Friday, May 4, 2012
The Rockets were formed in 1972 by former Mitch Ryder & The Detroit Wheels members Johnny "Bee" Bandajek and Jim McCarty. Vocals and drums were handled by Bandajek, McCarty was on lead guitar, John Fraga was on bass and Marc Marcano was on keyboards. Johnny Bee was the driving force and primary songwriter for the Rockets.
In the early days, The Rockets paid their dues playing gigs at venues such as, The Rainbow Room in Detroit, The People's Ballroom in Ann Arbor, and The Rock 'N Roll Farm in Wayne, Michigan.
The band took on a new sound in 1976 when David Gilbert was brought in to take over vocals from Johnny Bee and Donnie Backus took over on keyboards. Gilbert had fronted several bands and was the lead singer for Ted Nugent and The Amboy Dukes in 1971, touring with them for a year and a half before forming Shadow which led to a record deal with RSO.
The Rockets made five studio albums produced several minor hits including a rocking rendition of Fleetwood Mac's "Oh Well".
Always a popular group in Detroit, and Michigan, The Rockets had gotten some attention outside of the state, but never really got the big break to become a true national act. The first album, Love Transfusion, was released in 1977. It failed to produce any hits. The 1979 self-titled release featured the hits, "Oh Well" and "Turn Up The Radio". This record also featured on bass, David Hood, one of the "Swampers" from the famous Muscle Shoals Sound Studios in Alabama. Muscle Shoals was mentioned in Lynyrd Skynyrd's southern rock anthem "Sweet Home Alabama". Also, this Rockets album was dedicated to Skynyrd members Ronnie Van Zant, Steve Gaines and Cassie Gaines, who all perished in Skynyrd's infamous 1977 plane crash. The third attempt came (with the addition of a new bass player, Dan Keylon) in 1980 with "No Ballads", "Desire" was a popular tune from this album. Next came the Back Talk album in '81 (with another new bass player, Bobby Haralson) and then finally Rocket Roll in 1982. "Rollin' By The Record Machine" from this release was the last hit for the band. The final release, Live Rockets, was recorded on New Year's Eve 1982 at the Royal Oak Music Theatre near Detroit.
The sound quality of this show is extremely good, is it a real stereo, with the vocals parts recorded only on one of the 2 channels, so in the instrumental parts the volume of one channel is it a little bit lower, but i did
not touch the balance of the 2 channels, i left it like the original recording was.....
1st generation reel to reel > behringer ultra curve pro deq 2496 equalizer > tascam cdrw750 > plex tool professional XL > wav > flac.
I finally located this reel to reel that i got in trade 25 years ago from a guy that copied his master reel for me....no doubts that this is an excellent complete
sounboard recording, and probably is taken from a radio broadcast, but i don't know which is the original source....may be we should ask Dave (davmar), those are the kind of shows he may be had recorded...this is a must for a steve miller fan.... (By tillywilly)
01 - Worried About My Baby Too Much
02 - Mercury Blues
03 - Think
04 - Junior Saw It Happen
05 - Superbird
06 - Instrumental
07 - Instrumental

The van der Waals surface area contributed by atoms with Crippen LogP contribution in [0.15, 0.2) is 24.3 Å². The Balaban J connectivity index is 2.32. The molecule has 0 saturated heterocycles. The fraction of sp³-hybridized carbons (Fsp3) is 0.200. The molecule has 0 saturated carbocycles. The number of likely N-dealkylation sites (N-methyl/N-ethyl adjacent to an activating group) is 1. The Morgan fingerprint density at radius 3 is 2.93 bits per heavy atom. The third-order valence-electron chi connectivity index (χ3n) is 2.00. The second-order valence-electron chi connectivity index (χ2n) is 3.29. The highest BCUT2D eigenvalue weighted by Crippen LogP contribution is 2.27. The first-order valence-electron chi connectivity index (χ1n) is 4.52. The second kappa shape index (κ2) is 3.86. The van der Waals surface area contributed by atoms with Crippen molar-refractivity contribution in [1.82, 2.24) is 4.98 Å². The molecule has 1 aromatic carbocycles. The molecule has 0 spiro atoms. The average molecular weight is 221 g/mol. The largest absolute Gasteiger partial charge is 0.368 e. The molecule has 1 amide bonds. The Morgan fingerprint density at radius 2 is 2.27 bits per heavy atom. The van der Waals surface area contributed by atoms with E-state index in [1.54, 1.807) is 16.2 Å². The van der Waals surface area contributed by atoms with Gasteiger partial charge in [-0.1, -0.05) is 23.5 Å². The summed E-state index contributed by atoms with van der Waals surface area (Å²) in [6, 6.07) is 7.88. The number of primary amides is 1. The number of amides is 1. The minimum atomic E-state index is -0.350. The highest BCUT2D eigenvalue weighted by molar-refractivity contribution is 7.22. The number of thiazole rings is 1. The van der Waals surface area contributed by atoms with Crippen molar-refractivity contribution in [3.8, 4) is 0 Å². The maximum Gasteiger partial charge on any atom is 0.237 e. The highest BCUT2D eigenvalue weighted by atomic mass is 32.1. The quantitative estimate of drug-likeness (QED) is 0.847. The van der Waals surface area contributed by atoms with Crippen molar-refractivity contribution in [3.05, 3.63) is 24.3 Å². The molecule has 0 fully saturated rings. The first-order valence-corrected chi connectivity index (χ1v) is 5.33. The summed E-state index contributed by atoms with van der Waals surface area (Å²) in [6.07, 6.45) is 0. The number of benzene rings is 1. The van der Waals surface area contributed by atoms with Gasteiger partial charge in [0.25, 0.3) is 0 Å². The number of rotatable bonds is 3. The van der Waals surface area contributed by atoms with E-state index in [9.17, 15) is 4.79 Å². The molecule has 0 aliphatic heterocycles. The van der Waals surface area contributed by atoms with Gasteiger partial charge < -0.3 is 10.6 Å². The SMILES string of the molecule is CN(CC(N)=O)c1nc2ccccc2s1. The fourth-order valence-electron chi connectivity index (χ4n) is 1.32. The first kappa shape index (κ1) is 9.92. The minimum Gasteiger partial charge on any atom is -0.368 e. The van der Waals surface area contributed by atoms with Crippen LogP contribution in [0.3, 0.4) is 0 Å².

08 - Your Old Lady
09 - Going Down To Mexico
10 - Lovin' Wheel
11 - Instrumental Jam
Steve Miller Guitar, Vocals
Lonnie Turner Bass, Guitar
Tim Davis Drums, Vocals
James "Curly" Cooke Guitar
James Curly Cooke -- whose middle name is sometimes spelled "Curley" and who is also often referred to as Curly Cooke -- is a great guitar player who's never quite gotten his due, despite very well-known professional collaborations with Steve Miller, Jerry Garcia, Boz Scaggs, and Ben Sidran. Cooke was part of the original Steve Miller Band, and was in the lineup that backed Chuck Berry at the Fillmore West and played at the Monterey Pop Festival. He was later replaced in Miller's group by the leader's boyhood friend Boz Scaggs, and subsequently played with Scaggs as well as returning to work with Miller on Fly Like an Eagle and other 1970s projects. He also appeared with Mother Earth on Make a Joyful Noise (1969), and worked with Garcia and Howard Wales on the Hooteroll? album in 1971. During the 1970s, he was most visible on albums by Scaggs and Sidran.
Third World War - Third World War (1971 uk hard rock, blues rock and heavy blues - Repertoire records edition - Wave)
Reissued 1971 album. Astonishingly powerful three piece heavy metal band from the early Seventies, starring guitarist Terry Stamp. They can be heard on their 1971 album, tearing into such cuts as 'Ascension Day', which was their first single release, and eight other scorching hard rockers, including 'Get Out Of Bed You Dirty Red' and 'Preaching Violence.'
Terry Stamp and Jim Avery and company provide the perfect antidote to the complexities that became adult oriented rock. This was uncompromising honest stuff. Brilliant songs, well performed. It pre-dated pub rock, punk rock and the like and set the blueprint. If you only ever buy one rock album then make it this one.
01.Ascension Day 4:53
02.M.I.5's Alive 8:10
03.Teddy Teeth Goes Sailing 1:53
04.Working Class Man 4:32
05.Shepherds Bush Cowboy 4:40
06.Stardom Road, Part I 5:37
07.Stardom Road, Part II 3:43
08.Get out of Bed You Dirty Red 1:28
09.Preaching Violence 5:04
Third World War:
Terry Stamp: Vocals, Guitar
Jim Avery: Bass (Razar, ex-The Attack, ex-Thunderclap Newman)
Mick Liber: Guitar (Aztecs, The Denvermen, Python Lee Jackson)
Fred Smith: Drums
Tony Ashton: Piano (Ashton Gardner and Dyke)
Jim Price: Trompette, trombone
Bobby Keyes (saxophone)
Neemoi "Speed" Acquaye: Congas